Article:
Some more news!!!
We now know who W3AHS used to be!!! here is pieces of email that I have received back from the Reading Radio Club
I have touched base with Al and he is checking his records. However, there may be an error some where since from at least 1955 to 1978 W3AHS was licensed to a Walter L. Baldwin, Sr. out in Somerset/Breezwood, PA. (Info from my collection of Callbooks).
This is Rich Ahrens, W3WJC, in Reading, PA. I am the VP of the Reading Radio Club.
On the RRCs Web page (Chapter II - Early Amateurs) we make a 1928 reference to a Harry S. Lewis, W3AHS, 830 Thorn Street, Reading, PA.
Recently the RRC has received an inquiry from the present holder of W3AHS, which turns out to be the Millionaire ARC in Williamsport, PA. The Millionaire ARC is interested in learning more about the W3AHS original holder. However, when I check the W3AHS call in the earliest Callbook I have (1955) I find it was licensed to a Walter L. Baldwin, 414 Davis Ave., Somerset, PA. I am starting to wonder if the information we have on our the RRC Web page is correct. I did not think the FCC reissued old expired calls in the early fifties.
I would appreciate it if I could look up the call W3AHS in your 1928 (plus or minus a couple of years) and see who held W3AHS in 1928 and where that person lived.
I am 66 years old, and of course I never knew W3AHS. Some of the information on the RRC Web page has been handed down from RRC Secretary, to RRC Secretary, and there may be some errors transcription.
The Sept 1928 callbook wasn't using the W prefix yet--it didn't take effect until October 1st that year. It lists 3AHS as
H. F. Lewis
539 Buttonwood St
The June 1930 book has
Harry F. Lewis
830 Thorn St
So Mr. Lewis definitely had the call, and did live at Thorn St (eventually), but it looks like his middle initial was F, not S.
I didn't do an exhaustive search, but by 1934 W3AHS had been reassigned to
28 Scott Ave
(Note that portions of southern NJ were in the 3rd district up until some time in 1946.)
Mr. Gerhardt is listed into 1946, but is gone by Summer of 1947. The call was vacant until Mr. Baldwin received it. He was first listed in Spring 1953.
As for your other question, yes, the FCC (and its predecessor, the FRC prior to 1934) did reissue callsigns. The rules in the 20s and 30s were less stringent than today--calls were reissued with very short vacancy periods, much shorter than today's two-year requirement. And in the 50s, the FCC reissued a lot of W 1x3s and even K 1x3s as the amatuer population grew, before they came up with the idea of the WA-series 2x3 callsigns.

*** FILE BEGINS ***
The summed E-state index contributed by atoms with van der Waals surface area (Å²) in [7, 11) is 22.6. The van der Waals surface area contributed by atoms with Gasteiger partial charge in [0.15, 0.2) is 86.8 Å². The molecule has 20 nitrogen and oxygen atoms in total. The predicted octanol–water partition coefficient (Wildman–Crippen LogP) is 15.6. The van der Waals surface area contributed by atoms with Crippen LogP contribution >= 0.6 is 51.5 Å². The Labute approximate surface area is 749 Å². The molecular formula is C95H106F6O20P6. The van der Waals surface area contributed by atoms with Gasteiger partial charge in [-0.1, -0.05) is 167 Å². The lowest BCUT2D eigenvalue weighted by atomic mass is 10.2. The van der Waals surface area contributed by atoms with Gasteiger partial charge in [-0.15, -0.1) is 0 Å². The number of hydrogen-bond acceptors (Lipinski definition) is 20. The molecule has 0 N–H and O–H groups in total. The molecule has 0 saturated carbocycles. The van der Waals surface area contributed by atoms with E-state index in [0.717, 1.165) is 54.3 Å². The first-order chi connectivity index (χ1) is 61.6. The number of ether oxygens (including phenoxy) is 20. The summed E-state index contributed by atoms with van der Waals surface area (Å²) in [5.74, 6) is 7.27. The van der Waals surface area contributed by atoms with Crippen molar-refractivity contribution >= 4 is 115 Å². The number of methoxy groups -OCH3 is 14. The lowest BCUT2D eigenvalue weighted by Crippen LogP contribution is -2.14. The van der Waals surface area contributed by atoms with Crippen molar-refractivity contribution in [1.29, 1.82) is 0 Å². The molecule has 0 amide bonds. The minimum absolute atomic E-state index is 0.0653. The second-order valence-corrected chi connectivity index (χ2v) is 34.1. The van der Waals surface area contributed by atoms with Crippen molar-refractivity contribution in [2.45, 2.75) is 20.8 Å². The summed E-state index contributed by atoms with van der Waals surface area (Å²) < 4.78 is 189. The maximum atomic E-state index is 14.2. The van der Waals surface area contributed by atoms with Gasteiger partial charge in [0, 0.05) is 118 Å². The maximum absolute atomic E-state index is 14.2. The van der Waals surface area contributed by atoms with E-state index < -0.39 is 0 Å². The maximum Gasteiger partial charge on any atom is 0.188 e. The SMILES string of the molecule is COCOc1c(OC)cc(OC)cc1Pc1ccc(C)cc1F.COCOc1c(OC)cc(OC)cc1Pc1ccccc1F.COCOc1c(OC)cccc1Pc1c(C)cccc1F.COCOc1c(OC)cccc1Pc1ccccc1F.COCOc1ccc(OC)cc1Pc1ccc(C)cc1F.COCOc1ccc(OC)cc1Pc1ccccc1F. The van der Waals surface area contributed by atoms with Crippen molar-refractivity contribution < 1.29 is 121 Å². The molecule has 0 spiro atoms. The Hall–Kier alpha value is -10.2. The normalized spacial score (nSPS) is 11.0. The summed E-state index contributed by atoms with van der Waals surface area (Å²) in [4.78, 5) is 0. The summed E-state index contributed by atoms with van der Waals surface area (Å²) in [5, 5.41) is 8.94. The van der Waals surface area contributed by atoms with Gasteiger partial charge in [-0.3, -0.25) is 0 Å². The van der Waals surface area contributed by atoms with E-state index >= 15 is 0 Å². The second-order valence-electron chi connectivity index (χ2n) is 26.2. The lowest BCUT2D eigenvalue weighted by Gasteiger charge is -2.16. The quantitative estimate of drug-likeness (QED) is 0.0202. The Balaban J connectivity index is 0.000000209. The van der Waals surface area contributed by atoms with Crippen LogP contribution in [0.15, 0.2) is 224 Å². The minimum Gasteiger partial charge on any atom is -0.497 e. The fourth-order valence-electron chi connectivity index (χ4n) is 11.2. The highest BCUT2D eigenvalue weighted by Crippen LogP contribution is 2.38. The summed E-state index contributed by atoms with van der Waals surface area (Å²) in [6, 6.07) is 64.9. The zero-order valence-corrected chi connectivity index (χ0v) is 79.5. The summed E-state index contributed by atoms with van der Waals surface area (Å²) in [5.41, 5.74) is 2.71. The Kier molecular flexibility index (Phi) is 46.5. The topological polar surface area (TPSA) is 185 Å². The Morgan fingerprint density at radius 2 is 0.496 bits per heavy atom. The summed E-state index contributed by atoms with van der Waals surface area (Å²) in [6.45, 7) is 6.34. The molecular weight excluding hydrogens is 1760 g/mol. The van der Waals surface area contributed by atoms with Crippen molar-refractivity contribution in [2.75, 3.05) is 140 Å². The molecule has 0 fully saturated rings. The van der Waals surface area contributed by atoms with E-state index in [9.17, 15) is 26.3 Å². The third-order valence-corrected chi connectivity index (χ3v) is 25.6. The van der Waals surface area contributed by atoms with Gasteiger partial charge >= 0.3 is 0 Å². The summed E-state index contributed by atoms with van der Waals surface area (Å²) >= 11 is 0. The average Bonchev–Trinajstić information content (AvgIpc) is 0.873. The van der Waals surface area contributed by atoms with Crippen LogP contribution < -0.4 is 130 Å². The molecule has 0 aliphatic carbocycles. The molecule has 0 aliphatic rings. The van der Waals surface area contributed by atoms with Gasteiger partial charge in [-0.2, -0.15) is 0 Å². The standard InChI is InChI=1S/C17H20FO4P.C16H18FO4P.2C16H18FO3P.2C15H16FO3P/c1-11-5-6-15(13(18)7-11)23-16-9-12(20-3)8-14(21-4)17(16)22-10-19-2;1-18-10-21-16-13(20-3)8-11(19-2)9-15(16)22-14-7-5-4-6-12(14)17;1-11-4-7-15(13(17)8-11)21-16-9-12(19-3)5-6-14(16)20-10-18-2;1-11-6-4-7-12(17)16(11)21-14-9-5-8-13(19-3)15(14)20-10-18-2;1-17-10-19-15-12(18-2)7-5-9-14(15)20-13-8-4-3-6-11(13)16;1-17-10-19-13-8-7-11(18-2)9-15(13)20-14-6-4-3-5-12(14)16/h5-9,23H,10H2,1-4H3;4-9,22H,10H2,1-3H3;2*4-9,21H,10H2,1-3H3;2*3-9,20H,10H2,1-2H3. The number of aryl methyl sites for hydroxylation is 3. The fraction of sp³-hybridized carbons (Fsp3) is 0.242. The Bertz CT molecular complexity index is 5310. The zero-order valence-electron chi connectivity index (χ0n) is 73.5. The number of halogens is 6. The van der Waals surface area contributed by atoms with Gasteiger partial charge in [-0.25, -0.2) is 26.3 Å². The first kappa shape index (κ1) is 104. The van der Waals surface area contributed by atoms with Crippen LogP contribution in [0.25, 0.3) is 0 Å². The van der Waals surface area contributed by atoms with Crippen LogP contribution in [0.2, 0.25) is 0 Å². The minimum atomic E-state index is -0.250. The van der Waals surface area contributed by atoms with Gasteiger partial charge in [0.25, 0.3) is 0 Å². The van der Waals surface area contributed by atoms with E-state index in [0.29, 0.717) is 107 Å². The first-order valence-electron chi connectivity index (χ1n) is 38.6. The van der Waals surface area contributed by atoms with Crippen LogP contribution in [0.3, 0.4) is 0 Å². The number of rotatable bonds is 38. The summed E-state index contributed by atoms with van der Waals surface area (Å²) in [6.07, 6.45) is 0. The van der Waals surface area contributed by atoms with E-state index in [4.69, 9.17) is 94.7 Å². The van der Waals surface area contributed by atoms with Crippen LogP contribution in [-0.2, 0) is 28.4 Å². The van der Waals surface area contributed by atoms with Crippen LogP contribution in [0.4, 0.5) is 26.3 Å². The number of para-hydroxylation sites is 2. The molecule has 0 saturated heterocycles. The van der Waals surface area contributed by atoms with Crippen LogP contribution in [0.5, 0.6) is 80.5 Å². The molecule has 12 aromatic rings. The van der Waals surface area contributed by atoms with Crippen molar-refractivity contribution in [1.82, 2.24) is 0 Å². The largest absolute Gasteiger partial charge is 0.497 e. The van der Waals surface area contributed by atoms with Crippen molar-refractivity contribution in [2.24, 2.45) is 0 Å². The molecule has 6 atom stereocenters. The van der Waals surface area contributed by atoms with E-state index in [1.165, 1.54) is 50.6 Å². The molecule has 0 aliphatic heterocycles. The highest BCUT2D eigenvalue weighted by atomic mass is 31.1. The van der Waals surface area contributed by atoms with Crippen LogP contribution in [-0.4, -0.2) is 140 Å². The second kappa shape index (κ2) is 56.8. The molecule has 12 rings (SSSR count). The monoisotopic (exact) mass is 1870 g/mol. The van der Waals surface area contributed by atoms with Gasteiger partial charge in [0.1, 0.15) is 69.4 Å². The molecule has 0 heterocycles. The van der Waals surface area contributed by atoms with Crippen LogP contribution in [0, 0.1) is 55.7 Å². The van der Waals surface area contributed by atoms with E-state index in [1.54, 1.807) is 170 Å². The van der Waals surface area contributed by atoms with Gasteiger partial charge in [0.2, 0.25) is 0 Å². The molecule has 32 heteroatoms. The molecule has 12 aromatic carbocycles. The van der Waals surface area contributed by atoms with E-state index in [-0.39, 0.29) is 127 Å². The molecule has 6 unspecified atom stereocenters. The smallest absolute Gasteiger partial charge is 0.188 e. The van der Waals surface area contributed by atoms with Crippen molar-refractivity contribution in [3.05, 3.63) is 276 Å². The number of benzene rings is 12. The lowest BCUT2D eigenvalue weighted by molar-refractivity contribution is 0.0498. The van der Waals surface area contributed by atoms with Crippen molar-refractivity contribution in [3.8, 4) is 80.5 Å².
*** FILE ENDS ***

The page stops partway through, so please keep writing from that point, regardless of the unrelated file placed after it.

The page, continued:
So your information was correct, and there was even one other holder of the call in between.
BTW, I took the liberty of including a CC to (what I presume is) the email address of Mr. Springman of the Millionaire ARC.
I hope this was helpful.
I am sending a Cc: of this response to the RRC BOD members, since some were interested in the results of this research. I guess we should either eliminate the middle initial on the RRC Web page or change it to a "F." I will let that up to our Web master, K3BN. I have been unable to find anyone in the Reading, Pennsylvania area that actually remembered the original W3AHS, so I think this is the end of the road.
Thanks again Steve, and thanks for sending a copy to the president of the Millionaire ARC, I know he appreciated it also.
You have a great collection that I hope will stay in place for many years.
Best of luck and take care.
Rich Ahrens, W3WJC
*** So as you can see there actually was some history behind all of this and maye some information that we never knew like the FRC now being the FCC and just to know that it was once used just a couple hours down the road.